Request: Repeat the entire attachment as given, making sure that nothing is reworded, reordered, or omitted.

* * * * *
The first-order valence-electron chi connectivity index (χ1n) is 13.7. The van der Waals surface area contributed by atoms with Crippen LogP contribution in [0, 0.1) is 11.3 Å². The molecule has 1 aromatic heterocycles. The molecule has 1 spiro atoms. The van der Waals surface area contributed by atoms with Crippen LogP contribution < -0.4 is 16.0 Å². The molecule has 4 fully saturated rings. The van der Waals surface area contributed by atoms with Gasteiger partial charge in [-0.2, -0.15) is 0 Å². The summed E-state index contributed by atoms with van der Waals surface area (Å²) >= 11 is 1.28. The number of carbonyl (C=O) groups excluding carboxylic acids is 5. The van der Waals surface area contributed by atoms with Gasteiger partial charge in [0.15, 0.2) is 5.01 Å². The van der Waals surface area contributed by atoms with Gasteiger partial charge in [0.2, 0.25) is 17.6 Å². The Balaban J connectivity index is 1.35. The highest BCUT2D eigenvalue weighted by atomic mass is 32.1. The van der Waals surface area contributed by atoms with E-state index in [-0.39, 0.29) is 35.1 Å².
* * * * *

The first-order valence-electron chi connectivity index (χ1n) is 13.7. The van der Waals surface area contributed by atoms with Crippen LogP contribution in [0, 0.1) is 11.3 Å². The molecule has 1 aromatic heterocycles. The molecule has 1 spiro atoms. The van der Waals surface area contributed by atoms with Crippen LogP contribution < -0.4 is 16.0 Å². The molecule has 4 fully saturated rings. The van der Waals surface area contributed by atoms with Gasteiger partial charge in [-0.2, -0.15) is 0 Å². The summed E-state index contributed by atoms with van der Waals surface area (Å²) >= 11 is 1.28. The number of carbonyl (C=O) groups excluding carboxylic acids is 5. The van der Waals surface area contributed by atoms with Gasteiger partial charge in [0.15, 0.2) is 5.01 Å². The van der Waals surface area contributed by atoms with Gasteiger partial charge in [0.2, 0.25) is 17.6 Å². The Balaban J connectivity index is 1.35. The highest BCUT2D eigenvalue weighted by atomic mass is 32.1. The van der Waals surface area contributed by atoms with E-state index in [-0.39, 0.29) is 35.1 Å².